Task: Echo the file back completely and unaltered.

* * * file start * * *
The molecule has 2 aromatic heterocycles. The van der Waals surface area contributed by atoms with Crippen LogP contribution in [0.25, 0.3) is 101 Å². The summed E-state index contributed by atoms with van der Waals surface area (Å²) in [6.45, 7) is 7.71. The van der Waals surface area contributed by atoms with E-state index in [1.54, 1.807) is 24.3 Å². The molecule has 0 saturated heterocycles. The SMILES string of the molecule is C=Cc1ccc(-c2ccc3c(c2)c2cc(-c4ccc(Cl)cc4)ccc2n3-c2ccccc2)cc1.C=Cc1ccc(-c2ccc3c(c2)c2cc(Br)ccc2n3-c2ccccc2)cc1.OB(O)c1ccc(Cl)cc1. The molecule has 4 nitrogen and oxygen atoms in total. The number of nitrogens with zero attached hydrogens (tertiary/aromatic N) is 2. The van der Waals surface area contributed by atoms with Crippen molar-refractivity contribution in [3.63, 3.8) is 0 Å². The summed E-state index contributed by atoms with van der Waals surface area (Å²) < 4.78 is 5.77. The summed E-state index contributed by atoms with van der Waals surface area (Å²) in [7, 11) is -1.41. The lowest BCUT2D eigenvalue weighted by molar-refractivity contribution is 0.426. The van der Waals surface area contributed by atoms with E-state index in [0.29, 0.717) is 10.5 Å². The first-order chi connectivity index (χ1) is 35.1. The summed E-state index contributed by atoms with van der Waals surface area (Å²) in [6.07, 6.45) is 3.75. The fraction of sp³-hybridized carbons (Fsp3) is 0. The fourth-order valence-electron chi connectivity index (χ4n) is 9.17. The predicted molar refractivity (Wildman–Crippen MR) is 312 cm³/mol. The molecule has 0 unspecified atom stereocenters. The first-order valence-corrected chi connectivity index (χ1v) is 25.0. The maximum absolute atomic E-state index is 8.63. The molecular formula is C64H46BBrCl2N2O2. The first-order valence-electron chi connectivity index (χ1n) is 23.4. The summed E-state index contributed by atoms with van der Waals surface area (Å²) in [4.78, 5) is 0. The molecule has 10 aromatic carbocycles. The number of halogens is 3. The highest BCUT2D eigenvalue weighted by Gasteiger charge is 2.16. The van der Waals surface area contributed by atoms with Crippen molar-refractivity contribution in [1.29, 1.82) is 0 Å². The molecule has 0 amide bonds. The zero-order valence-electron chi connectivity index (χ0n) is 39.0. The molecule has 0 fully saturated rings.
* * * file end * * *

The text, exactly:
The molecule has 2 aromatic heterocycles. The van der Waals surface area contributed by atoms with Crippen LogP contribution in [0.25, 0.3) is 101 Å². The summed E-state index contributed by atoms with van der Waals surface area (Å²) in [6.45, 7) is 7.71. The van der Waals surface area contributed by atoms with E-state index in [1.54, 1.807) is 24.3 Å². The molecule has 0 saturated heterocycles. The SMILES string of the molecule is C=Cc1ccc(-c2ccc3c(c2)c2cc(-c4ccc(Cl)cc4)ccc2n3-c2ccccc2)cc1.C=Cc1ccc(-c2ccc3c(c2)c2cc(Br)ccc2n3-c2ccccc2)cc1.OB(O)c1ccc(Cl)cc1. The molecule has 4 nitrogen and oxygen atoms in total. The number of nitrogens with zero attached hydrogens (tertiary/aromatic N) is 2. The van der Waals surface area contributed by atoms with Crippen molar-refractivity contribution in [3.63, 3.8) is 0 Å². The summed E-state index contributed by atoms with van der Waals surface area (Å²) < 4.78 is 5.77. The summed E-state index contributed by atoms with van der Waals surface area (Å²) in [7, 11) is -1.41. The lowest BCUT2D eigenvalue weighted by molar-refractivity contribution is 0.426. The van der Waals surface area contributed by atoms with E-state index in [0.29, 0.717) is 10.5 Å². The first-order chi connectivity index (χ1) is 35.1. The summed E-state index contributed by atoms with van der Waals surface area (Å²) in [6.07, 6.45) is 3.75. The fraction of sp³-hybridized carbons (Fsp3) is 0. The fourth-order valence-electron chi connectivity index (χ4n) is 9.17. The predicted molar refractivity (Wildman–Crippen MR) is 312 cm³/mol. The molecule has 0 unspecified atom stereocenters. The first-order valence-corrected chi connectivity index (χ1v) is 25.0. The maximum absolute atomic E-state index is 8.63. The molecular formula is C64H46BBrCl2N2O2. The first-order valence-electron chi connectivity index (χ1n) is 23.4. The summed E-state index contributed by atoms with van der Waals surface area (Å²) in [4.78, 5) is 0. The molecule has 10 aromatic carbocycles. The number of halogens is 3. The highest BCUT2D eigenvalue weighted by Gasteiger charge is 2.16. The van der Waals surface area contributed by atoms with Crippen molar-refractivity contribution in [1.29, 1.82) is 0 Å². The molecule has 0 amide bonds. The zero-order valence-electron chi connectivity index (χ0n) is 39.0. The molecule has 0 fully saturated rings.